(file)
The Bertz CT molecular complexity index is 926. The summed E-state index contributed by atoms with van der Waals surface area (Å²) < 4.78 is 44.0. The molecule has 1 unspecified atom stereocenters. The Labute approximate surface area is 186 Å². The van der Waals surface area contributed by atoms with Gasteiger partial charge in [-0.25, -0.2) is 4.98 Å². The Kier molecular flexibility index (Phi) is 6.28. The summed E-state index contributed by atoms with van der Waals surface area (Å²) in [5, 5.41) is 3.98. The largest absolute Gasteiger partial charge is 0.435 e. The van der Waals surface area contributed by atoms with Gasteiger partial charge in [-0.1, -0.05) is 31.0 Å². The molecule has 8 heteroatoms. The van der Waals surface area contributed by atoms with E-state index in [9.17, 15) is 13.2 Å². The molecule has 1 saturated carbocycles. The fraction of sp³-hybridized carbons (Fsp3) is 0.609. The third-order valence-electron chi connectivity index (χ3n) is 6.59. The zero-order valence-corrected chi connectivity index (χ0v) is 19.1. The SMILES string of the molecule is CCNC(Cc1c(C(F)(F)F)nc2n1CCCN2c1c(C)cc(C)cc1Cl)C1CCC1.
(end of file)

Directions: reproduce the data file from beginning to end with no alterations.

The Bertz CT molecular complexity index is 926. The summed E-state index contributed by atoms with van der Waals surface area (Å²) < 4.78 is 44.0. The molecule has 1 unspecified atom stereocenters. The Labute approximate surface area is 186 Å². The van der Waals surface area contributed by atoms with Gasteiger partial charge in [-0.25, -0.2) is 4.98 Å². The Kier molecular flexibility index (Phi) is 6.28. The summed E-state index contributed by atoms with van der Waals surface area (Å²) in [5, 5.41) is 3.98. The largest absolute Gasteiger partial charge is 0.435 e. The van der Waals surface area contributed by atoms with Gasteiger partial charge in [-0.1, -0.05) is 31.0 Å². The molecule has 8 heteroatoms. The van der Waals surface area contributed by atoms with E-state index in [9.17, 15) is 13.2 Å². The molecule has 1 saturated carbocycles. The fraction of sp³-hybridized carbons (Fsp3) is 0.609. The third-order valence-electron chi connectivity index (χ3n) is 6.59. The zero-order valence-corrected chi connectivity index (χ0v) is 19.1. The SMILES string of the molecule is CCNC(Cc1c(C(F)(F)F)nc2n1CCCN2c1c(C)cc(C)cc1Cl)C1CCC1.